The industry ministry has already submitted a draft proposal to build the second leg of the Baltic Pipeline System to the government and is currently conducting active operations with pipeline monopoly Transneft [RTS: TRNF] on the project.
"The second leg of the Baltic Pipeline System is our priority now, and the Kharyaga-Indiga [pipeline] comes next," Andrei Dementyev said at the Pipeline Transport 2007 conference underway in Moscow.
Earlier reports said the industry ministry planned to assess whether it would be viable to build the Kharyaga-Indiga oil pipeline, which was originally seen as part of a larger pipeline to link oil-rich parts of West Siberia to Murmansk, a permanently ice-free port on the Barents Sea, for trans-shipment to Europe and the United States, before late this year.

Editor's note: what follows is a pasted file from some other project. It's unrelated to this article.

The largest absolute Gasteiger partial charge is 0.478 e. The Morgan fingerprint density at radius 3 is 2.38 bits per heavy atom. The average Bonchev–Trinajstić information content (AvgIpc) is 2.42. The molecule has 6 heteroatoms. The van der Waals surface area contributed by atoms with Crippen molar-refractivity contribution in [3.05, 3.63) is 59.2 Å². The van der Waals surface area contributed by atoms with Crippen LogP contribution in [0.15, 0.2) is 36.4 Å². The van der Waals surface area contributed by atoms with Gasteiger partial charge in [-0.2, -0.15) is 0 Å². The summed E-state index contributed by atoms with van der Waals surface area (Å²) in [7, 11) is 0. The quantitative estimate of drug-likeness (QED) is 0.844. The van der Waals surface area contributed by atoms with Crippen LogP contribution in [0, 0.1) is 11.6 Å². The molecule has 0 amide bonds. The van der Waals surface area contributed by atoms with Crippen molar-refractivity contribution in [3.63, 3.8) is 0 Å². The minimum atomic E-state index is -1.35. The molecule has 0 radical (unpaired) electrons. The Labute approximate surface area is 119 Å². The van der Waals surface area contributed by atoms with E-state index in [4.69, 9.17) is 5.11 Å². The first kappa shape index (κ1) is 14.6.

Asked whether the new pipeline, which is due to carry 80 million metric tons (588 million bbl) of oil annually from Unecha in the Bryansk Region on the border with Belarus to Primorsk in the Leningrad Region, would reduce oil transit through the Druzhba pipeline, Transneft CEO Semyon Vainshtok said the aim was to diversify oil export routes, also by increasing Baltic sea shipments on larger tankers.
However, Vainshtok refused to disclose project costs and timelines for a feasibility study.
"I don't know how much it will cost," the businessman said, referring to the East Siberia-Pacific Ocean oil pipeline, whose cost had increased 40% in 4.5 months.
Vainshtok also said that the project feasibility study would be prepared as soon as the government had issued instructions on launching the second leg of the Baltic pipeline.
The Druzhba (Friendship) pipeline extends for almost 2,000 kilometers (1,300 miles) across Belarusian territory and pumps on average up to 80 million tons of Russian oil per year to Germany, Poland and Ukraine.
On January 1 Belarus introduced transit duties on Russian oil at $45 per metric ton, which suspended Russian oil transit to Europe through the Druzhba pipeline.